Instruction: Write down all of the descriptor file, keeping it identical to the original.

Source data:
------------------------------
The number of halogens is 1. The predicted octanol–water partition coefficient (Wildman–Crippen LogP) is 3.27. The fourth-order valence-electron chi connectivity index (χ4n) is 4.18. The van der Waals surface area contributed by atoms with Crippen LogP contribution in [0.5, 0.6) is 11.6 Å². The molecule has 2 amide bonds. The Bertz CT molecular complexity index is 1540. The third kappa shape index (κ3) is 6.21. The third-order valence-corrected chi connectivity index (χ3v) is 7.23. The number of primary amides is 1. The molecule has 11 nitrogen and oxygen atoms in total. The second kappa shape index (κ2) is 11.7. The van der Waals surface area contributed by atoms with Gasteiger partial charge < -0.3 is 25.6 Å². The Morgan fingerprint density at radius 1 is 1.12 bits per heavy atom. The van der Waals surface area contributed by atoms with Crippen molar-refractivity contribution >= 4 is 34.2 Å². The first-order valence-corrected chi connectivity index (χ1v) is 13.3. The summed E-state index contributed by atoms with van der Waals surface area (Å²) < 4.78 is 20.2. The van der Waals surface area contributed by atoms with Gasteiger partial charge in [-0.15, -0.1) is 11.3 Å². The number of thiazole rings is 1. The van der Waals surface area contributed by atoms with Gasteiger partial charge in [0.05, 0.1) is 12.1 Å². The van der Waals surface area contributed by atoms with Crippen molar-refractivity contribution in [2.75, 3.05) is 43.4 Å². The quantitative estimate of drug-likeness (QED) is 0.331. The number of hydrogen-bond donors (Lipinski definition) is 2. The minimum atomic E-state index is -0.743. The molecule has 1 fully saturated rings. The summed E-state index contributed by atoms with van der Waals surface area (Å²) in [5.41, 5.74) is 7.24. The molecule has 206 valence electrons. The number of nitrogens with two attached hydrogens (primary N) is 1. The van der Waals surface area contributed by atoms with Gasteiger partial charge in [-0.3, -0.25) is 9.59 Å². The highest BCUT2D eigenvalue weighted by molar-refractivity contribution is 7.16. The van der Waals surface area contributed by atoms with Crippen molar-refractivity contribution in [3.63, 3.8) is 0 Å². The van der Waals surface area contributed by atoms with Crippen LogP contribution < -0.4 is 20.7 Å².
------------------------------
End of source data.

The number of halogens is 1. The predicted octanol–water partition coefficient (Wildman–Crippen LogP) is 3.27. The fourth-order valence-electron chi connectivity index (χ4n) is 4.18. The van der Waals surface area contributed by atoms with Crippen LogP contribution in [0.5, 0.6) is 11.6 Å². The molecule has 2 amide bonds. The Bertz CT molecular complexity index is 1540. The third kappa shape index (κ3) is 6.21. The third-order valence-corrected chi connectivity index (χ3v) is 7.23. The number of primary amides is 1. The molecule has 11 nitrogen and oxygen atoms in total. The second kappa shape index (κ2) is 11.7. The van der Waals surface area contributed by atoms with Gasteiger partial charge < -0.3 is 25.6 Å². The Morgan fingerprint density at radius 1 is 1.12 bits per heavy atom. The van der Waals surface area contributed by atoms with Crippen molar-refractivity contribution >= 4 is 34.2 Å². The first-order valence-corrected chi connectivity index (χ1v) is 13.3. The summed E-state index contributed by atoms with van der Waals surface area (Å²) < 4.78 is 20.2. The van der Waals surface area contributed by atoms with Gasteiger partial charge in [-0.15, -0.1) is 11.3 Å². The number of thiazole rings is 1. The van der Waals surface area contributed by atoms with Gasteiger partial charge in [0.05, 0.1) is 12.1 Å². The van der Waals surface area contributed by atoms with Crippen molar-refractivity contribution in [2.75, 3.05) is 43.4 Å². The quantitative estimate of drug-likeness (QED) is 0.331. The number of hydrogen-bond donors (Lipinski definition) is 2. The minimum atomic E-state index is -0.743. The molecule has 1 fully saturated rings. The summed E-state index contributed by atoms with van der Waals surface area (Å²) in [5.41, 5.74) is 7.24. The molecule has 206 valence electrons. The number of nitrogens with two attached hydrogens (primary N) is 1. The van der Waals surface area contributed by atoms with Gasteiger partial charge in [-0.3, -0.25) is 9.59 Å². The highest BCUT2D eigenvalue weighted by molar-refractivity contribution is 7.16. The van der Waals surface area contributed by atoms with Crippen molar-refractivity contribution in [3.63, 3.8) is 0 Å². The van der Waals surface area contributed by atoms with Crippen LogP contribution < -0.4 is 20.7 Å².